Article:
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Seeing Mindedness in Cats

We need to learn to see mindedness in the animal kingdom.

Key points

  • Just as flowers and trees are alive, animals like cats and dogs are well-described as being "minded."
  • Mindedness refers to the way animals exhibit functional awareness and responsivity to their surroundings.
  • Mental behaviorism resolves the longstanding divide in scientific psychology between the behaviorists and the mentalists.

Last night I watched the Netflix documentary, Inside the Mind of a Cat. It was a good show that demonstrated cats are thoughtful creatures and amazing predators and that they may have intellectual capacities on par with dogs.

In addition to learning about the research, I watched the show from my perspective as a mental behaviorist. A mental behavioral position is one that bridges and resolves the old divide in psychology between the behaviorists (who say that the mind is not a scientific construct and thus they just study behavior) and the mentalists (who say they study overt behaviors and then infer mental processes that are presumed to cause the behaviors).

The mental behavioral view says that animals like cats are “minded” creatures, and that they exhibit mental behaviors. To see this, imagine three cats in a tree; one is dead, one is anesthetized, and one is alive and well. Now drop the cats. The mental behaviorist says all three cats behave, but they exhibit different kinds of behaviors as they fall. The first cat falls through the air and lands on the ground. Its behavior is “physical” in that it is caused by the laws and forces of the material world as mapped by the physical sciences. The second cat also falls much like the first. However, if we were to peer inside the cat, we would see that its physiology is very active in maintaining its complex organization. The behaviors of the cat’s cells and organ systems that keep it alive are living behaviors studied by the biological sciences.

The third cat rotates, lands on its feet, and takes off. This is a different kind of behavior that cannot be well-described as either physical or biological. Rather, the proper description is mental. Mental behavior is a particular kind of functional awareness and responsivity that animals exhibit. Such behaviors are actions mediated by the brain and nervous system and the complex active body of the cat. More specifically, mental behaviors are a pattern of activity that emerges as function of a complex adaptive, sensory-motor looping system.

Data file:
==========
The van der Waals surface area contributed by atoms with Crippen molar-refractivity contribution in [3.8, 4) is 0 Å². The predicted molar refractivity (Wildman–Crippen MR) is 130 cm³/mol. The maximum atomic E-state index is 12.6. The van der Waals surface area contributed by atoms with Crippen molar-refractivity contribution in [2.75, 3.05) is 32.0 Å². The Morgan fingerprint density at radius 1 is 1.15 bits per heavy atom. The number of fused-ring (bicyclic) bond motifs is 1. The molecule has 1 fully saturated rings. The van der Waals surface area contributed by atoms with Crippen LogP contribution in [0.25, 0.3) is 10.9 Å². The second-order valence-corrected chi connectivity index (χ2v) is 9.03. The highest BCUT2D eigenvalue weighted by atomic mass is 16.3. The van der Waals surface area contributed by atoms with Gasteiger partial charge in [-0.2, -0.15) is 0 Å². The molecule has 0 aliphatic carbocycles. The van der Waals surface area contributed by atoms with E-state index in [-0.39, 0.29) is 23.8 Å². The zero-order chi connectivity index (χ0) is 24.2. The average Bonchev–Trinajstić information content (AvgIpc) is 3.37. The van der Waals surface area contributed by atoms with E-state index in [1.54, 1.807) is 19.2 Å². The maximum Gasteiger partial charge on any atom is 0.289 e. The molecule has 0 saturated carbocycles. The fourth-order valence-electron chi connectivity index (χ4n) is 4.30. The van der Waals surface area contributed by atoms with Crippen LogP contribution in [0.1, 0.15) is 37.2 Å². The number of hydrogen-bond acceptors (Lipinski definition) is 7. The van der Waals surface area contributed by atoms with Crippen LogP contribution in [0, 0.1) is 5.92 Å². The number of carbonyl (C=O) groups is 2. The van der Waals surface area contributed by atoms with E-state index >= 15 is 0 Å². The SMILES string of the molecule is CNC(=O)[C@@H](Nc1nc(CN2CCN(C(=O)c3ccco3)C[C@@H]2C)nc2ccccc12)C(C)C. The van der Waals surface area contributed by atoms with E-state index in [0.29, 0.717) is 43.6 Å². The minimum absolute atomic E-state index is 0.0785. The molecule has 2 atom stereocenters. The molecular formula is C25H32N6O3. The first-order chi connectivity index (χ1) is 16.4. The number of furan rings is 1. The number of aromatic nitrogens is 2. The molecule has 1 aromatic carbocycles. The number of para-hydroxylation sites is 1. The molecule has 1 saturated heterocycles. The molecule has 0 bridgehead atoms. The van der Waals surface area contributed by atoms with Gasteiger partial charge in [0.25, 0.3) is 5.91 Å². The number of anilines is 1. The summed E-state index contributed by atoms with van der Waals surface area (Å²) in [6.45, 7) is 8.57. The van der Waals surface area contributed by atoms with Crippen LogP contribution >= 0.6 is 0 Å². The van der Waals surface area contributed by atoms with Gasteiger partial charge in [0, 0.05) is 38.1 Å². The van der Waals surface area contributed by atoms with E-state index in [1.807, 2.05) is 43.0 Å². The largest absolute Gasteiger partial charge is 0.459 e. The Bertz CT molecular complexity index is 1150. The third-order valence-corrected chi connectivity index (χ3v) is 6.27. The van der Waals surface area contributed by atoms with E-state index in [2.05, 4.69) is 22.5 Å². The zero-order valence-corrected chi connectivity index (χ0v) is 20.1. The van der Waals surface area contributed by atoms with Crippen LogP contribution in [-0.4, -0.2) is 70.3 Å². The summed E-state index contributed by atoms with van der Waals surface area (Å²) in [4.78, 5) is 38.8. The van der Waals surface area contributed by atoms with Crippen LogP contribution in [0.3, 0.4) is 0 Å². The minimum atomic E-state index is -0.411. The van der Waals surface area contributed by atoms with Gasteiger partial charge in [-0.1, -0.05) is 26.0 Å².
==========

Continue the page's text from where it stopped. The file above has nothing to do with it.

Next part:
Just as we consider entities like cells that exhibit living behaviors to be alive, we should consider creatures like cats that exhibit mental behaviors to be “minded.” The mental behaviorist argues that mindedness is one of the most important concepts that both science and most modern people are blind to. I say “modern people” because, historically, most cultures have seen clearly that animals behave very differently when compared to plants or bacteria, and most cultures have had some kind of category for specifying this difference. For example, Aristotle divided the "soul" into the vegetative, animal, and human layers. In addition, the Great Chain of Being differentiated animals from the rest of the living world. However, our modern scientific system does not have a word for the way animals are in the world that makes them so different. We just call it "animal behavior." And this gap is a major blind spot in our grammar for understanding the world around us.

Returning to the documentary, if we did not really look inside "the mind" of cats, what did the documentary actually show? It showed the mental behavioral investment patterns of cats. That is, it showed how cats demonstrate functional awareness and responsivity to various kinds of situations and stimuli. For example, it showed they clearly recognize and respond to their names, it showed they prefer their owners to strangers, and it showed they really do have a unique skill set in their capacity to land on their feet. In other words, it showed cats are minded creatures that exhibit complex adaptive patterns of mental behavior.

Although it becomes obvious when you know how to see the world this way (i.e., when I go for a walk in the woods, the mindedness of the squirrels, birds, and bees is as blatantly apparent to me as the living behaviors of the trees and mushrooms), it nevertheless takes practice to learn how to see mindedness in the world. However, we need to make the effort because failing to see mindedness in the world results in much blindness.

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